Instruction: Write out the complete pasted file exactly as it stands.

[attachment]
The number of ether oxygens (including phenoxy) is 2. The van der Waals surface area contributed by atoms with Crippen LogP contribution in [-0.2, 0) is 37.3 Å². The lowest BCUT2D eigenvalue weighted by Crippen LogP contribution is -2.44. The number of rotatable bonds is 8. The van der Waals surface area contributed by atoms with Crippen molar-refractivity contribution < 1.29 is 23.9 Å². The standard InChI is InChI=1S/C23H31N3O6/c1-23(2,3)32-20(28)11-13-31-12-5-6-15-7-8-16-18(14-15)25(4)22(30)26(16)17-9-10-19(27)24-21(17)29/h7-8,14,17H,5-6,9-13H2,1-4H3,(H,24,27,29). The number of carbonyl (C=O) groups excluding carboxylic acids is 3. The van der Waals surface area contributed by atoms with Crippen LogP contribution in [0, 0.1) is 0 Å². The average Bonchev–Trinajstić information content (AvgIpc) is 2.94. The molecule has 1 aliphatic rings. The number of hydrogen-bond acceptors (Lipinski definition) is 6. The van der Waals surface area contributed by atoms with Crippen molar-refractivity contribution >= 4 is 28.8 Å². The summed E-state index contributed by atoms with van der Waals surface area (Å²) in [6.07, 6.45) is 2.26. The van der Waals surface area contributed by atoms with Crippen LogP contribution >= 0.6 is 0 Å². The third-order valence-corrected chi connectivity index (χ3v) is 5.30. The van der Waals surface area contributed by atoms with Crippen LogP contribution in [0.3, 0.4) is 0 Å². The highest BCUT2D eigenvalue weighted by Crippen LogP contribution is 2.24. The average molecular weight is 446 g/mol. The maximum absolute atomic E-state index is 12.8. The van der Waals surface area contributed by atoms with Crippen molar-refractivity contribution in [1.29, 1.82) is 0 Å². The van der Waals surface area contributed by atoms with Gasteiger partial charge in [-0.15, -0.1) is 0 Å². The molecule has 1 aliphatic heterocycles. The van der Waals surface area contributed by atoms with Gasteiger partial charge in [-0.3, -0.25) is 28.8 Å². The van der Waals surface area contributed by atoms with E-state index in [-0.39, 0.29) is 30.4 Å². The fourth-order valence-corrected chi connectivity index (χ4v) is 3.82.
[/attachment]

The number of ether oxygens (including phenoxy) is 2. The van der Waals surface area contributed by atoms with Crippen LogP contribution in [-0.2, 0) is 37.3 Å². The lowest BCUT2D eigenvalue weighted by Crippen LogP contribution is -2.44. The number of rotatable bonds is 8. The van der Waals surface area contributed by atoms with Crippen molar-refractivity contribution < 1.29 is 23.9 Å². The standard InChI is InChI=1S/C23H31N3O6/c1-23(2,3)32-20(28)11-13-31-12-5-6-15-7-8-16-18(14-15)25(4)22(30)26(16)17-9-10-19(27)24-21(17)29/h7-8,14,17H,5-6,9-13H2,1-4H3,(H,24,27,29). The number of carbonyl (C=O) groups excluding carboxylic acids is 3. The van der Waals surface area contributed by atoms with Crippen LogP contribution in [0, 0.1) is 0 Å². The average Bonchev–Trinajstić information content (AvgIpc) is 2.94. The molecule has 1 aliphatic rings. The number of hydrogen-bond acceptors (Lipinski definition) is 6. The van der Waals surface area contributed by atoms with Crippen molar-refractivity contribution >= 4 is 28.8 Å². The summed E-state index contributed by atoms with van der Waals surface area (Å²) in [6.07, 6.45) is 2.26. The van der Waals surface area contributed by atoms with Crippen LogP contribution >= 0.6 is 0 Å². The third-order valence-corrected chi connectivity index (χ3v) is 5.30. The van der Waals surface area contributed by atoms with Crippen LogP contribution in [0.3, 0.4) is 0 Å². The highest BCUT2D eigenvalue weighted by Crippen LogP contribution is 2.24. The average molecular weight is 446 g/mol. The maximum absolute atomic E-state index is 12.8. The van der Waals surface area contributed by atoms with Crippen molar-refractivity contribution in [1.29, 1.82) is 0 Å². The van der Waals surface area contributed by atoms with Gasteiger partial charge in [-0.15, -0.1) is 0 Å². The molecule has 1 aliphatic heterocycles. The van der Waals surface area contributed by atoms with Gasteiger partial charge in [-0.3, -0.25) is 28.8 Å². The van der Waals surface area contributed by atoms with E-state index in [-0.39, 0.29) is 30.4 Å². The fourth-order valence-corrected chi connectivity index (χ4v) is 3.82.